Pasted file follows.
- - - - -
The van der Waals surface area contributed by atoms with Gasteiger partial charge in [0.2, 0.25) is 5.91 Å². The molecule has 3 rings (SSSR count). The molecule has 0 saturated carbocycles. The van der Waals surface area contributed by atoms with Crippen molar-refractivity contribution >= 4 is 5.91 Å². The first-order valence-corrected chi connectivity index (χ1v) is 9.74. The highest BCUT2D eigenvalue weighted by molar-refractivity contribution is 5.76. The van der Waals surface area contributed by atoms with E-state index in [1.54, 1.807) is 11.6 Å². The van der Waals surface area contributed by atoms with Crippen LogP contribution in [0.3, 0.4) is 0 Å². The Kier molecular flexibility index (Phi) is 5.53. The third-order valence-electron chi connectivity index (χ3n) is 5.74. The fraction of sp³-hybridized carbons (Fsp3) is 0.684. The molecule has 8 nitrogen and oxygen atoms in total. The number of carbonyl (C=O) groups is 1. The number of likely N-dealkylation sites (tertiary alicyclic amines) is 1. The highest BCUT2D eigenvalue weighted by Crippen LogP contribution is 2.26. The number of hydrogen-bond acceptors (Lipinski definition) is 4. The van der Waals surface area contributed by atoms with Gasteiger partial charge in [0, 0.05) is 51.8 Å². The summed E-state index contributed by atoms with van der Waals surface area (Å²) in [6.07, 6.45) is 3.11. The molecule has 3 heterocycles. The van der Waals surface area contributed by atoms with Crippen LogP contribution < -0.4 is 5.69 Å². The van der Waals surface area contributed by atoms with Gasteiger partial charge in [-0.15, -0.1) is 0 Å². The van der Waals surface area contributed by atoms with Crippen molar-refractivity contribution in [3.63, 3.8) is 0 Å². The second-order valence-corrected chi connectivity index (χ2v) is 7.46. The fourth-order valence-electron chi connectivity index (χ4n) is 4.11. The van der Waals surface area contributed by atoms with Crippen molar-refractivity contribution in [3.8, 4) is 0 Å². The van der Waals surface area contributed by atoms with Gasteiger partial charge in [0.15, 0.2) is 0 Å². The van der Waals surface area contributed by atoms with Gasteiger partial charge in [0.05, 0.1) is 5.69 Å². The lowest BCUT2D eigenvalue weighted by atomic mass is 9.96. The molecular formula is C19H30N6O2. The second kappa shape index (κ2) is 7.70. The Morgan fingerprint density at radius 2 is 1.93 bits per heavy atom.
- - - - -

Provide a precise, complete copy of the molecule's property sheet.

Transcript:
The van der Waals surface area contributed by atoms with Gasteiger partial charge in [0.2, 0.25) is 5.91 Å². The molecule has 3 rings (SSSR count). The molecule has 0 saturated carbocycles. The van der Waals surface area contributed by atoms with Crippen molar-refractivity contribution >= 4 is 5.91 Å². The first-order valence-corrected chi connectivity index (χ1v) is 9.74. The highest BCUT2D eigenvalue weighted by molar-refractivity contribution is 5.76. The van der Waals surface area contributed by atoms with E-state index in [1.54, 1.807) is 11.6 Å². The van der Waals surface area contributed by atoms with Crippen LogP contribution in [0.3, 0.4) is 0 Å². The Kier molecular flexibility index (Phi) is 5.53. The third-order valence-electron chi connectivity index (χ3n) is 5.74. The fraction of sp³-hybridized carbons (Fsp3) is 0.684. The molecule has 8 nitrogen and oxygen atoms in total. The number of carbonyl (C=O) groups is 1. The number of likely N-dealkylation sites (tertiary alicyclic amines) is 1. The highest BCUT2D eigenvalue weighted by Crippen LogP contribution is 2.26. The number of hydrogen-bond acceptors (Lipinski definition) is 4. The van der Waals surface area contributed by atoms with Gasteiger partial charge in [0, 0.05) is 51.8 Å². The summed E-state index contributed by atoms with van der Waals surface area (Å²) in [6.07, 6.45) is 3.11. The molecule has 3 heterocycles. The van der Waals surface area contributed by atoms with Crippen LogP contribution < -0.4 is 5.69 Å². The van der Waals surface area contributed by atoms with Gasteiger partial charge in [-0.15, -0.1) is 0 Å². The van der Waals surface area contributed by atoms with Crippen molar-refractivity contribution in [3.63, 3.8) is 0 Å². The second-order valence-corrected chi connectivity index (χ2v) is 7.46. The fourth-order valence-electron chi connectivity index (χ4n) is 4.11. The van der Waals surface area contributed by atoms with Crippen molar-refractivity contribution in [3.8, 4) is 0 Å². The van der Waals surface area contributed by atoms with Gasteiger partial charge in [0.15, 0.2) is 0 Å². The van der Waals surface area contributed by atoms with Gasteiger partial charge in [0.05, 0.1) is 5.69 Å². The lowest BCUT2D eigenvalue weighted by atomic mass is 9.96. The molecular formula is C19H30N6O2. The second kappa shape index (κ2) is 7.70. The Morgan fingerprint density at radius 2 is 1.93 bits per heavy atom.